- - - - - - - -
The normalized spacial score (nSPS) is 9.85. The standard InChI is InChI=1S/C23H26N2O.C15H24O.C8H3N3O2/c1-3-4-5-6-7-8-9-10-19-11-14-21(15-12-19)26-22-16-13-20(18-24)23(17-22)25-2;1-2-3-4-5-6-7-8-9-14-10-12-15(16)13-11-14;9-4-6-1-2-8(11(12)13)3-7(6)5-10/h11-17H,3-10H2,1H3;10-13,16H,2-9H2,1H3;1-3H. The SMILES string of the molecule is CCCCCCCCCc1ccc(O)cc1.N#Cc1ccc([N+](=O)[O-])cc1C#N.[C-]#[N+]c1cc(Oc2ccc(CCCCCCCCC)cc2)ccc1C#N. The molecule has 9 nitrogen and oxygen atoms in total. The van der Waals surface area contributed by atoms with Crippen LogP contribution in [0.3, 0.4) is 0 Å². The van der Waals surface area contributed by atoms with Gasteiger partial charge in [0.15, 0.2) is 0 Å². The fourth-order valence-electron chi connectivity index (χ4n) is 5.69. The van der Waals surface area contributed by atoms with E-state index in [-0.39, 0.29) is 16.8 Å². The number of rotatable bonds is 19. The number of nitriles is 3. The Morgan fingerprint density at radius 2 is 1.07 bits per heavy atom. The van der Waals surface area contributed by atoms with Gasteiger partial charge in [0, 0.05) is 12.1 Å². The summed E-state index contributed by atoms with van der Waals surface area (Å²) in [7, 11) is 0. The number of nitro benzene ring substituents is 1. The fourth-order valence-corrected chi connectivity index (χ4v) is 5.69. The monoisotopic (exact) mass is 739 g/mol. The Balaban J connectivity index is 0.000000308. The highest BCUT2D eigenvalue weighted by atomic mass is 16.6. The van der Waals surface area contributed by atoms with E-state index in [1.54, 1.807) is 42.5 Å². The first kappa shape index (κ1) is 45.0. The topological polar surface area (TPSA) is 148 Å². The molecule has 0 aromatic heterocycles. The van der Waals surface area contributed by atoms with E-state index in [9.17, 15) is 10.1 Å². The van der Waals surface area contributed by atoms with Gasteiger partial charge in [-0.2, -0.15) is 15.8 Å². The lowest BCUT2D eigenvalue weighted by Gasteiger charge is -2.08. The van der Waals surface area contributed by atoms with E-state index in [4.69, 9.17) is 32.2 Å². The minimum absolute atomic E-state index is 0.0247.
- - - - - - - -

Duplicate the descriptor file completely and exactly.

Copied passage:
The normalized spacial score (nSPS) is 9.85. The standard InChI is InChI=1S/C23H26N2O.C15H24O.C8H3N3O2/c1-3-4-5-6-7-8-9-10-19-11-14-21(15-12-19)26-22-16-13-20(18-24)23(17-22)25-2;1-2-3-4-5-6-7-8-9-14-10-12-15(16)13-11-14;9-4-6-1-2-8(11(12)13)3-7(6)5-10/h11-17H,3-10H2,1H3;10-13,16H,2-9H2,1H3;1-3H. The SMILES string of the molecule is CCCCCCCCCc1ccc(O)cc1.N#Cc1ccc([N+](=O)[O-])cc1C#N.[C-]#[N+]c1cc(Oc2ccc(CCCCCCCCC)cc2)ccc1C#N. The molecule has 9 nitrogen and oxygen atoms in total. The van der Waals surface area contributed by atoms with Crippen LogP contribution in [0.3, 0.4) is 0 Å². The van der Waals surface area contributed by atoms with Gasteiger partial charge in [0.15, 0.2) is 0 Å². The fourth-order valence-electron chi connectivity index (χ4n) is 5.69. The van der Waals surface area contributed by atoms with E-state index in [-0.39, 0.29) is 16.8 Å². The number of rotatable bonds is 19. The number of nitriles is 3. The Morgan fingerprint density at radius 2 is 1.07 bits per heavy atom. The van der Waals surface area contributed by atoms with Gasteiger partial charge in [0, 0.05) is 12.1 Å². The summed E-state index contributed by atoms with van der Waals surface area (Å²) in [7, 11) is 0. The number of nitro benzene ring substituents is 1. The fourth-order valence-corrected chi connectivity index (χ4v) is 5.69. The monoisotopic (exact) mass is 739 g/mol. The Balaban J connectivity index is 0.000000308. The highest BCUT2D eigenvalue weighted by atomic mass is 16.6. The van der Waals surface area contributed by atoms with E-state index in [1.54, 1.807) is 42.5 Å². The first kappa shape index (κ1) is 45.0. The topological polar surface area (TPSA) is 148 Å². The molecule has 0 aromatic heterocycles. The van der Waals surface area contributed by atoms with E-state index in [9.17, 15) is 10.1 Å². The van der Waals surface area contributed by atoms with Gasteiger partial charge in [-0.2, -0.15) is 15.8 Å². The lowest BCUT2D eigenvalue weighted by Gasteiger charge is -2.08. The van der Waals surface area contributed by atoms with E-state index in [4.69, 9.17) is 32.2 Å². The minimum absolute atomic E-state index is 0.0247.